[__] Marla's parents apparently gave her a helping hand in the creation and finishing of the paintings. I really don't care if they do or not, it's just sad that they compete with their own 4-year-old daughter if that's the case. Gee mom and dad, if its abstract, why are you messing with it, and telling her what and where to paint? Or maybe they just couldn't cut it in the art scene themselves, so they needed a gimmick? Who knows.

[__] Looks like Marla doesn't really do the paintings. She is a victim of greedy, fraudulent parents. Such a sweet kid. Makes me sick.

[__] Wow. Basically Marla's parents created them all and she is a big fake. People will do anything for money but anyone that would use their own child like this should be put in jail. I hope they return all the money the paintings have sold for.

[__] The sad thing here is the only one who is being hurt here is Marla while her parents cash in and capture the glory of attention ... shame on them. I hope someone in the media see my posts and view the tapings again ... SHAME!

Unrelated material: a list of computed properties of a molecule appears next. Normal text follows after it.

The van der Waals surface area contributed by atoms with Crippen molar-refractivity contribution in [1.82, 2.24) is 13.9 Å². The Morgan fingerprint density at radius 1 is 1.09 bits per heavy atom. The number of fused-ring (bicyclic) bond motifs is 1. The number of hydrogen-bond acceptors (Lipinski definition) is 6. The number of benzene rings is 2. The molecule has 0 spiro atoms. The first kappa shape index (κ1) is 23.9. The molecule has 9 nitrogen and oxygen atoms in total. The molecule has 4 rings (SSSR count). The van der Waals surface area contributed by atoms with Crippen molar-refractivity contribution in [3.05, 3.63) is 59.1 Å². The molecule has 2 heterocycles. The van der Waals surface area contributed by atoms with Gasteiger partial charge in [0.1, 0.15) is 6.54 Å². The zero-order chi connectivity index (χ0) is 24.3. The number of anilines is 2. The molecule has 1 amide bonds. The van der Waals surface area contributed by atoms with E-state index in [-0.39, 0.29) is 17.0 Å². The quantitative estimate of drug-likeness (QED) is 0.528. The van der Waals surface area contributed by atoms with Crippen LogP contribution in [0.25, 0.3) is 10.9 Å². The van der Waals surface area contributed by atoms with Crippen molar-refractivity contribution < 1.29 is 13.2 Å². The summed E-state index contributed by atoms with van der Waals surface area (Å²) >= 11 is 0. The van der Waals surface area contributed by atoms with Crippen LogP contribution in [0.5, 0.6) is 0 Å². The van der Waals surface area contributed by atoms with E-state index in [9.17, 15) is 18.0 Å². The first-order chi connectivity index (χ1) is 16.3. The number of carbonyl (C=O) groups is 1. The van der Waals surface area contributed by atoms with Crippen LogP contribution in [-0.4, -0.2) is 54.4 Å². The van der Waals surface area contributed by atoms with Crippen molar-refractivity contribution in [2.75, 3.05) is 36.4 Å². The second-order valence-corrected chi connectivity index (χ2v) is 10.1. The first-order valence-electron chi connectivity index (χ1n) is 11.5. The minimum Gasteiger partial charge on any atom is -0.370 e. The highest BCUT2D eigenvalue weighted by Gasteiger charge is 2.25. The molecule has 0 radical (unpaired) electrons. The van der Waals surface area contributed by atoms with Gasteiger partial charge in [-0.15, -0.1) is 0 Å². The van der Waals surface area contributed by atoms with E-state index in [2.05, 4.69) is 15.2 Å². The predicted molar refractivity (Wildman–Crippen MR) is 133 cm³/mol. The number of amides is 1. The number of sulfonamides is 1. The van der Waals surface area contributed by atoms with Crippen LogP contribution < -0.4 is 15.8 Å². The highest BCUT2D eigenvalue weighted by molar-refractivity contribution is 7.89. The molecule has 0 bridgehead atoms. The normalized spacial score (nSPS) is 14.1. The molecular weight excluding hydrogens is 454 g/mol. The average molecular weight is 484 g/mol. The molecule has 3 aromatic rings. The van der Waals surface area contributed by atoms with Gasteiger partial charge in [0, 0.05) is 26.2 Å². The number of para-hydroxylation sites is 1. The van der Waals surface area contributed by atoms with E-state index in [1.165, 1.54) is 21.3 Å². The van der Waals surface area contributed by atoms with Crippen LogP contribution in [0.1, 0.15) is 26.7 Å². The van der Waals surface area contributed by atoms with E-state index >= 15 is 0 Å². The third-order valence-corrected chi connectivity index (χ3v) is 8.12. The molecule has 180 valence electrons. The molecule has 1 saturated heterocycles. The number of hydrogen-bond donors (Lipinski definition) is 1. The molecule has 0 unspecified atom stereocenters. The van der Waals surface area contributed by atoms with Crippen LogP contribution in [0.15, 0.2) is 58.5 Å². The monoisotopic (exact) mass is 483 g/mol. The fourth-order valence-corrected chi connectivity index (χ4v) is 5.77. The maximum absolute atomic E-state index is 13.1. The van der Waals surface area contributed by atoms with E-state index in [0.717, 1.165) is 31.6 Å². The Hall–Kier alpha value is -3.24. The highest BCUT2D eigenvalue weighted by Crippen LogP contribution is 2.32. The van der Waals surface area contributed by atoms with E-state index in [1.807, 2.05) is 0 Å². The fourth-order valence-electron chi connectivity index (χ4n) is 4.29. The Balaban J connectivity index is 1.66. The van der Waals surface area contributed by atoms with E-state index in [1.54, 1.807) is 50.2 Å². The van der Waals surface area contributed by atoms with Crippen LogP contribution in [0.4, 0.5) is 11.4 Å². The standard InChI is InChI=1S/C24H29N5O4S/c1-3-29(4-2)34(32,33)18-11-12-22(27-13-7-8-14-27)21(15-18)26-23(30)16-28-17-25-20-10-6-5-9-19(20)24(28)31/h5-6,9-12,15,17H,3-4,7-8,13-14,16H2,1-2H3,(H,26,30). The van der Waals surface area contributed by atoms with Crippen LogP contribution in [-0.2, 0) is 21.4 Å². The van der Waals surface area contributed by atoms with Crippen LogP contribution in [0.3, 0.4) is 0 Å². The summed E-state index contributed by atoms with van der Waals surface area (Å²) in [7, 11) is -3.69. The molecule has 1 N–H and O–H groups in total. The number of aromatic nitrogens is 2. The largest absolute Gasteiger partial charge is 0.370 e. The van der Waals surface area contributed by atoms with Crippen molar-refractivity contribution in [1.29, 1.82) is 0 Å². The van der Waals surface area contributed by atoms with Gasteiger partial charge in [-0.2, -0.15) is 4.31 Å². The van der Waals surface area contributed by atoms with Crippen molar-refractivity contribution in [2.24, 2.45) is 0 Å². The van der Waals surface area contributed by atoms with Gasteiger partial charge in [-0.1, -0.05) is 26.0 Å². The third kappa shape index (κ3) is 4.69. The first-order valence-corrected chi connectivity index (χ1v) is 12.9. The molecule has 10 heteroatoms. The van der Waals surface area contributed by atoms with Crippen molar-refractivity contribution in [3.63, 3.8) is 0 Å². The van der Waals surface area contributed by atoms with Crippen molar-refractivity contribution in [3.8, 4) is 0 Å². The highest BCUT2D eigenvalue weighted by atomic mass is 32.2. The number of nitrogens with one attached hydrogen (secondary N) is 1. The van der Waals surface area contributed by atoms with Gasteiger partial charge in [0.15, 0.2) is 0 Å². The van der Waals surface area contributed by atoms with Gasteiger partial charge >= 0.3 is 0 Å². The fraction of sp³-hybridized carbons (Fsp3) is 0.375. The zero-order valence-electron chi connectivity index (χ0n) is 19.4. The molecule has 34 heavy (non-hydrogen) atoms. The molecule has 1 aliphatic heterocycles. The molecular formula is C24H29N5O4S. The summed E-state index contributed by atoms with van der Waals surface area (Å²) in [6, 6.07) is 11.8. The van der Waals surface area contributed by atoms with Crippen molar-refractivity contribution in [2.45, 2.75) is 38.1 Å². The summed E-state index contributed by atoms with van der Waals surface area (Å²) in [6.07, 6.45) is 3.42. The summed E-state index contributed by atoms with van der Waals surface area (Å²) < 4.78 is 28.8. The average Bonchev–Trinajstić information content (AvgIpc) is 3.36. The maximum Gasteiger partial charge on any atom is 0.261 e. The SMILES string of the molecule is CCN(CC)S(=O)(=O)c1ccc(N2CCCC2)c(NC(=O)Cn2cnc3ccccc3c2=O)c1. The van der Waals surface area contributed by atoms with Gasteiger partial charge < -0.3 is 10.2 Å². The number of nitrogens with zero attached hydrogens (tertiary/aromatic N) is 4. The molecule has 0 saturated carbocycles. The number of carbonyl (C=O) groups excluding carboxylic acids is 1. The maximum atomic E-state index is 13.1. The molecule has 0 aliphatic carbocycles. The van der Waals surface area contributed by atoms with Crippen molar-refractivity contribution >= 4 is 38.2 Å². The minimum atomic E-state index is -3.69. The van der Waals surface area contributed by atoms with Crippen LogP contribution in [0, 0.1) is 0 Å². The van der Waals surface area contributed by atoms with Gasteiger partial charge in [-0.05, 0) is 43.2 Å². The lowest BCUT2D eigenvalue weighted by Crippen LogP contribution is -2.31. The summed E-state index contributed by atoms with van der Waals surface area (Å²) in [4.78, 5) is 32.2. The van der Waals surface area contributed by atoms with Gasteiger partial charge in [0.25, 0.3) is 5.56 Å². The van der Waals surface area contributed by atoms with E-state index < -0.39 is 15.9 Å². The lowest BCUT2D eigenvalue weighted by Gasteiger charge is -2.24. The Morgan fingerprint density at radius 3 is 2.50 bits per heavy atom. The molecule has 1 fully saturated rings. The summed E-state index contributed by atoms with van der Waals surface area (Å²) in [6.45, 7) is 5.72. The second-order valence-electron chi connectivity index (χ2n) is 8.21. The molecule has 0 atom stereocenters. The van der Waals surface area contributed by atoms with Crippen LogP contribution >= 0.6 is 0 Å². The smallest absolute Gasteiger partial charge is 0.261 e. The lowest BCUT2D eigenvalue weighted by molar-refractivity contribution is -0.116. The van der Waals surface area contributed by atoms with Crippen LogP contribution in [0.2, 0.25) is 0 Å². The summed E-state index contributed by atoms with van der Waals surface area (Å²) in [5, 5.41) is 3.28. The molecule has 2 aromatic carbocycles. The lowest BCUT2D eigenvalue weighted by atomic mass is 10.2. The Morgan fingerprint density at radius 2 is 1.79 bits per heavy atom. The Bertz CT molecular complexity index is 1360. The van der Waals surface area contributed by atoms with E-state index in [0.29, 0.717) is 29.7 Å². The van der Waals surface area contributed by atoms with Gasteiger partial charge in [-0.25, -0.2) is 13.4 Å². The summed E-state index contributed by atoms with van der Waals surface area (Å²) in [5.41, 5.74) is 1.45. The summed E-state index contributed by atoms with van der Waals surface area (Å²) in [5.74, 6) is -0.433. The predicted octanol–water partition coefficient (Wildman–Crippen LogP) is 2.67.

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Re: Excerpt from "My Kid Could Paint That," directed by Amir

Postby admin » Sat Nov 23, 2013 3:32 am

[Elizabeth Cohen, Columnist -- The Press & Sun Bulletin] Right before 60 Minutes, I talked to Anthony on the phone.

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And he said, "I'm thinking of running for Mayor of Binghamton. Some people have approached me, and I think the arts are going to be what saves the city."

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After 60 Minutes, he was thinking about leaving town.
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Re: Excerpt from "My Kid Could Paint That," directed by Amir

Postby admin » Sat Nov 23, 2013 3:34 am

[Elizabeth Cohen, Columnist -- The Press & Sun Bulletin] From the very beginning, you were kind of a wild card. because you weren't from a network. You weren't going to be putting them on the evening news. You were a guy who just wanted to make his own film.

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What attracted you to it?

[Amir Bar-Lev] I saw it as a film about modern art. 60 Minutes took me completely by surprise. I had totally accepted that Marla was doing the paintings.